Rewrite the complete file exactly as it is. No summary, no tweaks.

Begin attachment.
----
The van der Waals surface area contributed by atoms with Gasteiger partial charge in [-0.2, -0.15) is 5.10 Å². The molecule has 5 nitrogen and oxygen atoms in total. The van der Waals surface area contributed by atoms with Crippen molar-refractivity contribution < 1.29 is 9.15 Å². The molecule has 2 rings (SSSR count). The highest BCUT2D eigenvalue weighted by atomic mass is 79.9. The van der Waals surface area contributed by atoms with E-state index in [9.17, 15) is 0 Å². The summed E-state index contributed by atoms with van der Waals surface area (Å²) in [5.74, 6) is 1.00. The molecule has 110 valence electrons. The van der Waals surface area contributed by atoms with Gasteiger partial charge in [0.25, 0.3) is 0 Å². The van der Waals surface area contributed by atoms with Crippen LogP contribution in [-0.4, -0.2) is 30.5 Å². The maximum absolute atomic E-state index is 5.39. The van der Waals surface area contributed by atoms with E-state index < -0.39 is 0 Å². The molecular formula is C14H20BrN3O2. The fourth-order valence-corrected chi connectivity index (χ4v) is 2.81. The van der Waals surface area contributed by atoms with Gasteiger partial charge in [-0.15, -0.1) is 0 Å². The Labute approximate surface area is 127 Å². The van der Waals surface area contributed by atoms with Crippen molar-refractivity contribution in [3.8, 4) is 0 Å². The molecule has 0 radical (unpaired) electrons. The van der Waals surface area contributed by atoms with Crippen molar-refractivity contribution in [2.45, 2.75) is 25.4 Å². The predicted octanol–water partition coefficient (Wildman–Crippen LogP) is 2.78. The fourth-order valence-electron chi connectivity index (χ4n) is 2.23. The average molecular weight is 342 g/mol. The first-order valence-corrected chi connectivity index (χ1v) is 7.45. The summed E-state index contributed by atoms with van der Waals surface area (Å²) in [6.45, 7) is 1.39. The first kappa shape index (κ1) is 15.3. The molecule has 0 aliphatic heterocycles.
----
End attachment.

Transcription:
The van der Waals surface area contributed by atoms with Gasteiger partial charge in [-0.2, -0.15) is 5.10 Å². The molecule has 5 nitrogen and oxygen atoms in total. The van der Waals surface area contributed by atoms with Crippen molar-refractivity contribution < 1.29 is 9.15 Å². The molecule has 2 rings (SSSR count). The highest BCUT2D eigenvalue weighted by atomic mass is 79.9. The van der Waals surface area contributed by atoms with E-state index in [9.17, 15) is 0 Å². The summed E-state index contributed by atoms with van der Waals surface area (Å²) in [5.74, 6) is 1.00. The molecule has 110 valence electrons. The van der Waals surface area contributed by atoms with Gasteiger partial charge in [0.25, 0.3) is 0 Å². The van der Waals surface area contributed by atoms with Crippen LogP contribution in [-0.4, -0.2) is 30.5 Å². The maximum absolute atomic E-state index is 5.39. The van der Waals surface area contributed by atoms with E-state index < -0.39 is 0 Å². The molecular formula is C14H20BrN3O2. The fourth-order valence-corrected chi connectivity index (χ4v) is 2.81. The van der Waals surface area contributed by atoms with Gasteiger partial charge in [-0.15, -0.1) is 0 Å². The Labute approximate surface area is 127 Å². The van der Waals surface area contributed by atoms with Crippen molar-refractivity contribution in [3.8, 4) is 0 Å². The molecule has 0 radical (unpaired) electrons. The van der Waals surface area contributed by atoms with Crippen molar-refractivity contribution in [2.45, 2.75) is 25.4 Å². The predicted octanol–water partition coefficient (Wildman–Crippen LogP) is 2.78. The fourth-order valence-electron chi connectivity index (χ4n) is 2.23. The average molecular weight is 342 g/mol. The first-order valence-corrected chi connectivity index (χ1v) is 7.45. The summed E-state index contributed by atoms with van der Waals surface area (Å²) in [6.45, 7) is 1.39. The first kappa shape index (κ1) is 15.3. The molecule has 0 aliphatic heterocycles.